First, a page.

GLOVERSVILLE — The Gloversville Enlarged School District Board of Education presented its $61.5 million 2017-18 school budget Tuesday night to an almost empty auditorium at Gloversville Middle School.
Outgoing Superintendent Michael Vanyo made the presentation.
“Last year, the way the [New York state property] tax cap worked for us, we could only increase the budget by negative six percent. So, we went to a zero, which was no increase, and we still had to get a 60 percent super majority vote to override the cap,” Vanyo said. “This year, we’re staying within the cap. The formula changes every year, depending on issues like debt service and other things. This year we could increase the tax levy 1.52 percent, that’s what we’ve proposed. So the tax levy for 2017-18 is going to increase to $14.4 million compared to last year when it was $14.2 million.”
The 2017-18 budget increases spending by about 1.01 percent, — $655,377 — even after $1.5 million in cuts were achieved through eliminating about 18 positions, including teaching positions, an administrator, custodians, clerical workers and a nurse.
About 14 of the position cut were related to the district’s schools reconfiguration, a process that took about two years and was approved by a vote of the school board in February.
Called “the delivery of instruction change,” Gloversville, this fall, will begin a hybrid approach that combines neighborhood schools and grade-level grouping for students from pre-k through grade 2 going to primary school at either Kingsborough Elementary or Park Terrace Elementary. Pupils in grades 3 to 5 would all go to Boulevard Elementary.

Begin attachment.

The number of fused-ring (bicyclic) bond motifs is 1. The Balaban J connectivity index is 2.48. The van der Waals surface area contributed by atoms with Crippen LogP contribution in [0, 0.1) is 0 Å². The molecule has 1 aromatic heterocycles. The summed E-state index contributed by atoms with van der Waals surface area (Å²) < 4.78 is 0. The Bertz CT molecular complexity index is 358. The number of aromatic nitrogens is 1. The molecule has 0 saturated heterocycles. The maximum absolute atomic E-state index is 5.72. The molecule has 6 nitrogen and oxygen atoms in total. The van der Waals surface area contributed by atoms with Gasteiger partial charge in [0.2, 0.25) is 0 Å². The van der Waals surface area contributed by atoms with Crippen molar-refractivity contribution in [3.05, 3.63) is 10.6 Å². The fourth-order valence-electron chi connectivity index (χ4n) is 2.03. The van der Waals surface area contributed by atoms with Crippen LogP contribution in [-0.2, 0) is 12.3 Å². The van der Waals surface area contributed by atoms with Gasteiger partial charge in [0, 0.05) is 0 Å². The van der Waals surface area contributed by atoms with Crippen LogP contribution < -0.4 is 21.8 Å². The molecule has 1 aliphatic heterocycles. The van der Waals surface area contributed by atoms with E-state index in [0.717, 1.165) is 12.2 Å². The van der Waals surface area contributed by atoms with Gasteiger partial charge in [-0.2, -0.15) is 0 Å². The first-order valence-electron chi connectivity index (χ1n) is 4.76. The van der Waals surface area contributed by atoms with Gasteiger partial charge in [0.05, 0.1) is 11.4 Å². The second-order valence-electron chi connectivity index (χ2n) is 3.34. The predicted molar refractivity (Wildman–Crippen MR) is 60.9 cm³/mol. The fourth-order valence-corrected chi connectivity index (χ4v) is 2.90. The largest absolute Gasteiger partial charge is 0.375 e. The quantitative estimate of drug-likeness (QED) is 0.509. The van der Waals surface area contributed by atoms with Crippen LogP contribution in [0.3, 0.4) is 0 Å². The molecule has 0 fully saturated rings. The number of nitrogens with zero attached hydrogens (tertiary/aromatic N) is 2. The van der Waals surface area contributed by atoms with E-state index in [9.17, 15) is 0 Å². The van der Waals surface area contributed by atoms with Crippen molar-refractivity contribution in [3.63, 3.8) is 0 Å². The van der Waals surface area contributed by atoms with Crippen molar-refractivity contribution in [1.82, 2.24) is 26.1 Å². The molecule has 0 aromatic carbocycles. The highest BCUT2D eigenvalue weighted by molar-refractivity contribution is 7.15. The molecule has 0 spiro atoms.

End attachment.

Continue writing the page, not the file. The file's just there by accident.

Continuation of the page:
Meco Elementary will close, while McNab Elementary School will now house the Whispering Pines and Headstart programs, along with several special-needs classes of the Hamilton-Fulton-Montgomery Board of Cooperative Educational Services that are currently renting space in Boulevard Elementary.
Spending increased for Gloversville’s budget despite all of these cuts due to a $783,648 spike in fringe benefits costs, bringing their total cost from $14.6 million to $15.4 million. There’s also $86,125 hike in the cost of BOCES services.
State aid in the budget increased by $563,315. State aid accounts for about 72 percent of the district’s total budget. The budget also spends $434,873 of the district’s unappropriated fund balance, its reserve of unspent tax revenues.
School Board President Richard Carlson said ever since New York instituted the tax cap, there have been smaller crowds at school district budget hearings, which he said may be a sign that the public is satisfied with the process. He said Gloversville residents were also very active in the district’s reconfiguration process, so many people may have felt their voices had already been heard.
“I’m pleased with the way the budget turned out. We’ve had some very challenging fiscal times and what we’ve tried to do with developing this budget is maintain as many of the programs as we could,” Carlson said. “In order to do that, and stay within the tax cap, we had to deplete some of our reserve fund. We have to continue to look for ways to economize these programs.”
The school budget vote for Gloversville will be May 16, with polls open from 11 a.m. to 8 p.m. at the Gloversville High School gym and the Bleecker Town Hall.
There will also be three school board positions up for election with four candidates running for the seats: Richard Carlson, Sharon Poling, John Lott and Paula Brown-Weinstock.